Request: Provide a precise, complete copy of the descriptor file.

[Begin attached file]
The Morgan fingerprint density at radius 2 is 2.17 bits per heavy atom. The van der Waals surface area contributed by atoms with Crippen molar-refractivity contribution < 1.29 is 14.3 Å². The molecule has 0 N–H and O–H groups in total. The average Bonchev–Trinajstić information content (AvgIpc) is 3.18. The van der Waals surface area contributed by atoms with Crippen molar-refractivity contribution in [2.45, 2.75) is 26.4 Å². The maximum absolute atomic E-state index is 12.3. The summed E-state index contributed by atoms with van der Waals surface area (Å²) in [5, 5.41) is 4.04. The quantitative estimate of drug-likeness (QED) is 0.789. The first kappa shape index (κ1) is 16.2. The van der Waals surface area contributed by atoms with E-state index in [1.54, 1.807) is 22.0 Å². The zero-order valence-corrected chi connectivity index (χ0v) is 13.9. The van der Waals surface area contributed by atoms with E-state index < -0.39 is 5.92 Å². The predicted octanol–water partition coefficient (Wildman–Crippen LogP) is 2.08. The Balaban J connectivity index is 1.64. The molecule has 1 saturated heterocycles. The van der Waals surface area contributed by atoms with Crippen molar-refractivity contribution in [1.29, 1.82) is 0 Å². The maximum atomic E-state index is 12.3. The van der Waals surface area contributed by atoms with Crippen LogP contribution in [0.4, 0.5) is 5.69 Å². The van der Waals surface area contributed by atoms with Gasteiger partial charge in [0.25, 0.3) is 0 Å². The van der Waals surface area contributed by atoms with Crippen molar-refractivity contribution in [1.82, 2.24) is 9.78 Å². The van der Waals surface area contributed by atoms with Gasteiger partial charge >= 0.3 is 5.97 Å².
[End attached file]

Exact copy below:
The Morgan fingerprint density at radius 2 is 2.17 bits per heavy atom. The van der Waals surface area contributed by atoms with Crippen molar-refractivity contribution < 1.29 is 14.3 Å². The molecule has 0 N–H and O–H groups in total. The average Bonchev–Trinajstić information content (AvgIpc) is 3.18. The van der Waals surface area contributed by atoms with Crippen molar-refractivity contribution in [2.45, 2.75) is 26.4 Å². The maximum absolute atomic E-state index is 12.3. The summed E-state index contributed by atoms with van der Waals surface area (Å²) in [5, 5.41) is 4.04. The quantitative estimate of drug-likeness (QED) is 0.789. The first kappa shape index (κ1) is 16.2. The van der Waals surface area contributed by atoms with E-state index in [1.54, 1.807) is 22.0 Å². The zero-order valence-corrected chi connectivity index (χ0v) is 13.9. The van der Waals surface area contributed by atoms with E-state index < -0.39 is 5.92 Å². The predicted octanol–water partition coefficient (Wildman–Crippen LogP) is 2.08. The Balaban J connectivity index is 1.64. The molecule has 1 saturated heterocycles. The van der Waals surface area contributed by atoms with Crippen molar-refractivity contribution in [1.29, 1.82) is 0 Å². The maximum atomic E-state index is 12.3. The van der Waals surface area contributed by atoms with Crippen LogP contribution in [0.4, 0.5) is 5.69 Å². The van der Waals surface area contributed by atoms with Gasteiger partial charge in [0.25, 0.3) is 0 Å². The van der Waals surface area contributed by atoms with Crippen molar-refractivity contribution in [1.82, 2.24) is 9.78 Å². The van der Waals surface area contributed by atoms with Gasteiger partial charge >= 0.3 is 5.97 Å².